Liked by 4 people

    • As you may know, here in southern New England several of the homes include secret spaces that were built for escaped slaves. I guess that knowledge came out from the secret spaces in my mind as I wrote the ending! 😳 Yes it would be a great children’s book. It just so happens that yesterday my nine-year-old grandson was here all day and he insisted I start writing my third children’s book with him. But no hidden trap doors in the next one. 🙃

      Liked by 1 person

    • Wow! Thank you Kathy. I forgot that I knew (!!) that there are a number of secret spaces in the towns around here in New England that were built for escaped slaves. I’m so glad it came up as I wrote about Joey Bill and Karen. Xo

      Liked by 1 person

  2. This is awesome! I was afraid for Karen at first, but that Bill is a good guy and Joey is up for the adventure of it all. I love the historical aspect of your story, too, Pam. It would thrill me to discover my house was part of the Underground Railroad. Alas, we are built on a slab. 😦

    Liked by 3 people

    • Oh dear. Slab would not do. But there are a lot of old wooden Victorian homes around this area that did have secret spaces for escaped slaves. Great part of history! So glad Joey discovered them again! 😀

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    • Who knew I could find romance in a trap door? I’m a true romantic so I guess I can find it anywhere. 🙂 Thanks so much Marian. No part 3 – I’m tunneled out. Hmmm, what’s up next? My muse will tell me, hopefully. xo

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  3. A satisfying resolution with a hint of mystery about the future. I remembered enjoying Part 1 of this story two weeks ago. Could anything be more exciting than discovering a piece of history below your house?

    Liked by 3 people

    • Thanks Pete. So much of history is still covered up, literally and figuratively. The older I get, the more enthralled I am with history. After all, at some point, the way we live will be “history” as well. Thus, I have dozens of photo albums. Ha! 🙂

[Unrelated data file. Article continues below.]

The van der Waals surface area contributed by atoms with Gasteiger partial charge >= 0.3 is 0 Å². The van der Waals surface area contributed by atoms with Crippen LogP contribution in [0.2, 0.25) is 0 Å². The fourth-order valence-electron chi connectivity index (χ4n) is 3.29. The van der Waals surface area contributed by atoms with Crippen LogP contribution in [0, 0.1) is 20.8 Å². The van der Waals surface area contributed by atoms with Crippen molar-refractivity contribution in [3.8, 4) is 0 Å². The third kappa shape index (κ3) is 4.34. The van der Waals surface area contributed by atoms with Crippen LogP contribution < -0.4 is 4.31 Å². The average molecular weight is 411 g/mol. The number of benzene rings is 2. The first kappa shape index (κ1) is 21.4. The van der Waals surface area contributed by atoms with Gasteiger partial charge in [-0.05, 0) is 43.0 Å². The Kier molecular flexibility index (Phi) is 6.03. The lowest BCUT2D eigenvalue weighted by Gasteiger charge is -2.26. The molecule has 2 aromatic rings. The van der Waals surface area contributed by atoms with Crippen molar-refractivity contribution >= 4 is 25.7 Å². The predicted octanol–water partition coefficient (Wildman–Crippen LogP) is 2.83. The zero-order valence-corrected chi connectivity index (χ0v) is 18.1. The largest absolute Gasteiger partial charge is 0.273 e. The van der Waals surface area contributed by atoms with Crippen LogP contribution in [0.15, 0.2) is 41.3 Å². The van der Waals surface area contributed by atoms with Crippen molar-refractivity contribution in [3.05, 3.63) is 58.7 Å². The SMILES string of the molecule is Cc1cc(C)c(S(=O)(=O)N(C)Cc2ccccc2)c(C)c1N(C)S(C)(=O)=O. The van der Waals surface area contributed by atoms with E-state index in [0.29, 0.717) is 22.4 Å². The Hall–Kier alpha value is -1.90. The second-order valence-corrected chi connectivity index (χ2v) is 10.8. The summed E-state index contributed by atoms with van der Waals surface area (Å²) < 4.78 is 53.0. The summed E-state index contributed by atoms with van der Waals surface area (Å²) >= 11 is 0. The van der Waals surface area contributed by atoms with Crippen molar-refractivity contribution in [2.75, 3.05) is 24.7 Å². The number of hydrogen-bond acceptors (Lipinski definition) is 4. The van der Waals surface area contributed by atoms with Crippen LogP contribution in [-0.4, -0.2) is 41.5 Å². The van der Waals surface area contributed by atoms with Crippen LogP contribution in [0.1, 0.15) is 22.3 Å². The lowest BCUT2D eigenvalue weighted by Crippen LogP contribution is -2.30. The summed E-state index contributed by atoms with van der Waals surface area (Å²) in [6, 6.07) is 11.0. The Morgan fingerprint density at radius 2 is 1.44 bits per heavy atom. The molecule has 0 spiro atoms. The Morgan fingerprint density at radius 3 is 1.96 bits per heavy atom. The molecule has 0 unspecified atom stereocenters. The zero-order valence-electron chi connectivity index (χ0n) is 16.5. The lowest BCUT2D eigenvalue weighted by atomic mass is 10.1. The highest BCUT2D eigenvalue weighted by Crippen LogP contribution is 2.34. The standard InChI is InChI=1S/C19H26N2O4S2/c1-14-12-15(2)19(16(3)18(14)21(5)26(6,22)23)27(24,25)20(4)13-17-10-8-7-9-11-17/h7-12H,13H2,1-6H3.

Liked by 1 person

  4. This is a great ending!

    I don’t know how wide the tunnel was, but it’s a good thing your character opened the door. A grown man might have had a hard time turning around in there and going back.

    Liked by 3 people

  5. How fun that would be to find trap doors in our houses. Growing up we had a big hole in our cellar with a huge piece of wood covering it. My mother used to tell us it was a hole that went to China. We believed her and never took the cover off by ourselves. Your story brought up that scary memory from long ago.

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    • Thank you, Ann., I know! It wasn’t the ending I expected either. I really wanted to include a genie in there. But the characters led the way, and how cool to discover part of the Underground Railroad. It’s a part of history that’s rarely seen except here in the northeast of America. ❤

      Liked by 1 person

    • Oh, I so appreciate your comment and how you chose your words. I’m not a “scary story” reader either. And yes, that’s exactly how it is; the characters whisper in my writing ear. Thanks SO much for reading. ❤

      Liked by 1 person

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  7. This is a super fun story with a lovely ending, Pam. Brilliant! You never know how helpful the underground railroad tunnel is until we need it. I was amazed so many Ukrainians hid in the WWII bomb shelters underground.

    Liked by 4 people

  8. Really enjoyed that the tunnel was for the Underground Railroad!
    Also – the closing reminder is something we all need to hear again and again
    “to enjoy every minute of the brief time we spend on earth.””

    Liked by 3 people